The biggest barrier to the 5G revolution is politics

The 5G revolution – at least that’s what we’re being told – is under way. Vodafone has switched on two weeks after EE did the same, with seven cities at first, 12 more to follow later this year. Of course, it means both companies also switched Huawei on.

While the government has dithered, and leaked, and dithered some more, the industry has had to get on with the work of getting the thing going. The controversial Chinese company won’t be involved in any of the core networks, per government orders. But its equipment is still in the “radio access networks”. That’s the masts to you and me. Not all of them. There are Ericsson and Nokia masts out there too. But some of them. At least for now.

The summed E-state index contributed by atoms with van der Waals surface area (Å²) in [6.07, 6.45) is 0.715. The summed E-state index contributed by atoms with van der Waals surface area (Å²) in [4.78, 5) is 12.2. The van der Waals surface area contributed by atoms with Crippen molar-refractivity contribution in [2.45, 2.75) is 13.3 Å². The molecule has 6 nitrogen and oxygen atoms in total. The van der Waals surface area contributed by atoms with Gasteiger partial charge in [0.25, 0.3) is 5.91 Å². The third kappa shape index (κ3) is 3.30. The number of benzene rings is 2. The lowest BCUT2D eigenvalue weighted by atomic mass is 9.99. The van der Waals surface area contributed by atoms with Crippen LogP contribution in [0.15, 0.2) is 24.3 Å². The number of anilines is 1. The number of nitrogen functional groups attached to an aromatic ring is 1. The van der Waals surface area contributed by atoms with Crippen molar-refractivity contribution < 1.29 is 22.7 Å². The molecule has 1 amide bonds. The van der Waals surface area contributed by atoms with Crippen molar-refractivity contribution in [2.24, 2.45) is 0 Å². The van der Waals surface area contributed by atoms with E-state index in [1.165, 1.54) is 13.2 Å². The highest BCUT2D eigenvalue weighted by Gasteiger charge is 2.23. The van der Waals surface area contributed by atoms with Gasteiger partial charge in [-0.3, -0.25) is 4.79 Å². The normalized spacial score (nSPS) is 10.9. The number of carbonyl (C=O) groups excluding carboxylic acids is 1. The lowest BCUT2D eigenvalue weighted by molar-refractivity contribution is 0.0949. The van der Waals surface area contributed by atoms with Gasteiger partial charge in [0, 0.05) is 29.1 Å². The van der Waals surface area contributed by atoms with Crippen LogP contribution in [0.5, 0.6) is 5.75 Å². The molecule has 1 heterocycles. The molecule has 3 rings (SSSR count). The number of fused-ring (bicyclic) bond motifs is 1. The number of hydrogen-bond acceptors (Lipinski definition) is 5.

Under Theresa May, the National Security Council decided this would be OK, notwithstanding the objections of some ministers (hence the leak). But, of course, Theresa May isn’t going to be prime minister for much longer. Before you breathe a sigh of relief, look at the alternatives who are currently engaged in making Jeremy Corbyn look like Ebenezer Scrooge.


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